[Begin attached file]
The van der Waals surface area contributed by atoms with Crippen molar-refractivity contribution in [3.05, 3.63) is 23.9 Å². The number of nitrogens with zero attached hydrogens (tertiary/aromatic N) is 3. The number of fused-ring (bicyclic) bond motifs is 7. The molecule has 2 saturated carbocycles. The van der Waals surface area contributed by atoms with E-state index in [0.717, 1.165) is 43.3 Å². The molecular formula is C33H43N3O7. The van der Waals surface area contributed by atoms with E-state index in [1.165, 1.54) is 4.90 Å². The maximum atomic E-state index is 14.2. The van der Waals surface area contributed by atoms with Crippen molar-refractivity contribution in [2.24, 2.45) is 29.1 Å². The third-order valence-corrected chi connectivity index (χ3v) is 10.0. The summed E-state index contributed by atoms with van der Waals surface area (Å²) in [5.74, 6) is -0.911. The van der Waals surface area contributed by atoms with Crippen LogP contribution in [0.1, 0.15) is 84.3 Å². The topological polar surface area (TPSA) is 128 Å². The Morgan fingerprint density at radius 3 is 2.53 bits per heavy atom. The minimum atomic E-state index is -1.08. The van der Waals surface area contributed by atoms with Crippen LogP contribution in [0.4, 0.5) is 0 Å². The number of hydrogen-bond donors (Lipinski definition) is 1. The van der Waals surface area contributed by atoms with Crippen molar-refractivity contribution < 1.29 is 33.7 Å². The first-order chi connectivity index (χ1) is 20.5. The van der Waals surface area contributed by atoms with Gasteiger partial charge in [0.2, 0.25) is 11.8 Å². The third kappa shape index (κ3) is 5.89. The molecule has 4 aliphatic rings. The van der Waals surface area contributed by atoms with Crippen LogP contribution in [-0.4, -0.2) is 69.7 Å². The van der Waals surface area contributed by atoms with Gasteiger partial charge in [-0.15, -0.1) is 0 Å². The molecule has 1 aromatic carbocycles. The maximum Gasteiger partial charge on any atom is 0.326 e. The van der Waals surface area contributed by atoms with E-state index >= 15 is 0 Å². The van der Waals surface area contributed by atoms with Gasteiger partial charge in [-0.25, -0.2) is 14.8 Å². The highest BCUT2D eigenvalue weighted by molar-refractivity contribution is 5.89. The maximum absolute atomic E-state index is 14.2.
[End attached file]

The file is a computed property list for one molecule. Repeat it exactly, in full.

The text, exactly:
The van der Waals surface area contributed by atoms with Crippen molar-refractivity contribution in [3.05, 3.63) is 23.9 Å². The number of nitrogens with zero attached hydrogens (tertiary/aromatic N) is 3. The number of fused-ring (bicyclic) bond motifs is 7. The molecule has 2 saturated carbocycles. The van der Waals surface area contributed by atoms with E-state index in [0.717, 1.165) is 43.3 Å². The molecular formula is C33H43N3O7. The van der Waals surface area contributed by atoms with E-state index in [1.165, 1.54) is 4.90 Å². The maximum atomic E-state index is 14.2. The van der Waals surface area contributed by atoms with Crippen molar-refractivity contribution in [2.24, 2.45) is 29.1 Å². The third-order valence-corrected chi connectivity index (χ3v) is 10.0. The summed E-state index contributed by atoms with van der Waals surface area (Å²) in [5.74, 6) is -0.911. The van der Waals surface area contributed by atoms with Crippen LogP contribution in [0.1, 0.15) is 84.3 Å². The topological polar surface area (TPSA) is 128 Å². The Morgan fingerprint density at radius 3 is 2.53 bits per heavy atom. The minimum atomic E-state index is -1.08. The van der Waals surface area contributed by atoms with Crippen LogP contribution in [0.4, 0.5) is 0 Å². The number of hydrogen-bond donors (Lipinski definition) is 1. The van der Waals surface area contributed by atoms with Crippen molar-refractivity contribution < 1.29 is 33.7 Å². The first-order chi connectivity index (χ1) is 20.5. The van der Waals surface area contributed by atoms with Gasteiger partial charge in [0.2, 0.25) is 11.8 Å². The third kappa shape index (κ3) is 5.89. The molecule has 4 aliphatic rings. The van der Waals surface area contributed by atoms with Crippen LogP contribution in [-0.4, -0.2) is 69.7 Å². The van der Waals surface area contributed by atoms with Gasteiger partial charge in [-0.15, -0.1) is 0 Å². The molecule has 1 aromatic carbocycles. The maximum Gasteiger partial charge on any atom is 0.326 e. The van der Waals surface area contributed by atoms with E-state index >= 15 is 0 Å². The van der Waals surface area contributed by atoms with Gasteiger partial charge in [-0.25, -0.2) is 14.8 Å². The highest BCUT2D eigenvalue weighted by molar-refractivity contribution is 5.89. The maximum absolute atomic E-state index is 14.2.